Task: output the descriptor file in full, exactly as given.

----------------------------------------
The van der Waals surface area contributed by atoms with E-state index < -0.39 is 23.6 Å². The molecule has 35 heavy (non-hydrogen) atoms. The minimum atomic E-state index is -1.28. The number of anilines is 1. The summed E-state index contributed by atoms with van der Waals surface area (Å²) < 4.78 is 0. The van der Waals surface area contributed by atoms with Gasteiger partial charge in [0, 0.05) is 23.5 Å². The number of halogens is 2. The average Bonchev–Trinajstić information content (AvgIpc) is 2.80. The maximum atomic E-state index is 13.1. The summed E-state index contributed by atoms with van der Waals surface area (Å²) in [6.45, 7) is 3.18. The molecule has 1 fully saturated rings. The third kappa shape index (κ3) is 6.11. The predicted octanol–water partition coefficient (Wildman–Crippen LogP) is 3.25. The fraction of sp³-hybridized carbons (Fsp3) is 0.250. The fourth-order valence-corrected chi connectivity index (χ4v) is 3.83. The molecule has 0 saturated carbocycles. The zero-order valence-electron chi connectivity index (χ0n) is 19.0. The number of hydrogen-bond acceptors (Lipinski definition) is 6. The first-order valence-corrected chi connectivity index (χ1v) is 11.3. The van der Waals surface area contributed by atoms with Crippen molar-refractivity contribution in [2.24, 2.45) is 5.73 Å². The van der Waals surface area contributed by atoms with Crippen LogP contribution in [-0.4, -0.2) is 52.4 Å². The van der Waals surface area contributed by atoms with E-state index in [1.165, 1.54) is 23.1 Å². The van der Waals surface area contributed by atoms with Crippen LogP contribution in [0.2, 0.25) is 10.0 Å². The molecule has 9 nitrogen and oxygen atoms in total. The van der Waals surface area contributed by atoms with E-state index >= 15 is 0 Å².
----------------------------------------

The van der Waals surface area contributed by atoms with E-state index < -0.39 is 23.6 Å². The molecule has 35 heavy (non-hydrogen) atoms. The minimum atomic E-state index is -1.28. The number of anilines is 1. The summed E-state index contributed by atoms with van der Waals surface area (Å²) < 4.78 is 0. The van der Waals surface area contributed by atoms with Gasteiger partial charge in [0, 0.05) is 23.5 Å². The number of halogens is 2. The average Bonchev–Trinajstić information content (AvgIpc) is 2.80. The maximum atomic E-state index is 13.1. The summed E-state index contributed by atoms with van der Waals surface area (Å²) in [6.45, 7) is 3.18. The molecule has 1 fully saturated rings. The third kappa shape index (κ3) is 6.11. The predicted octanol–water partition coefficient (Wildman–Crippen LogP) is 3.25. The fraction of sp³-hybridized carbons (Fsp3) is 0.250. The fourth-order valence-corrected chi connectivity index (χ4v) is 3.83. The molecule has 0 saturated carbocycles. The zero-order valence-electron chi connectivity index (χ0n) is 19.0. The number of hydrogen-bond acceptors (Lipinski definition) is 6. The first-order valence-corrected chi connectivity index (χ1v) is 11.3. The van der Waals surface area contributed by atoms with Crippen molar-refractivity contribution in [2.24, 2.45) is 5.73 Å². The van der Waals surface area contributed by atoms with Crippen LogP contribution in [-0.4, -0.2) is 52.4 Å². The van der Waals surface area contributed by atoms with E-state index in [1.165, 1.54) is 23.1 Å². The van der Waals surface area contributed by atoms with Crippen LogP contribution in [0.2, 0.25) is 10.0 Å². The molecule has 9 nitrogen and oxygen atoms in total. The van der Waals surface area contributed by atoms with E-state index >= 15 is 0 Å².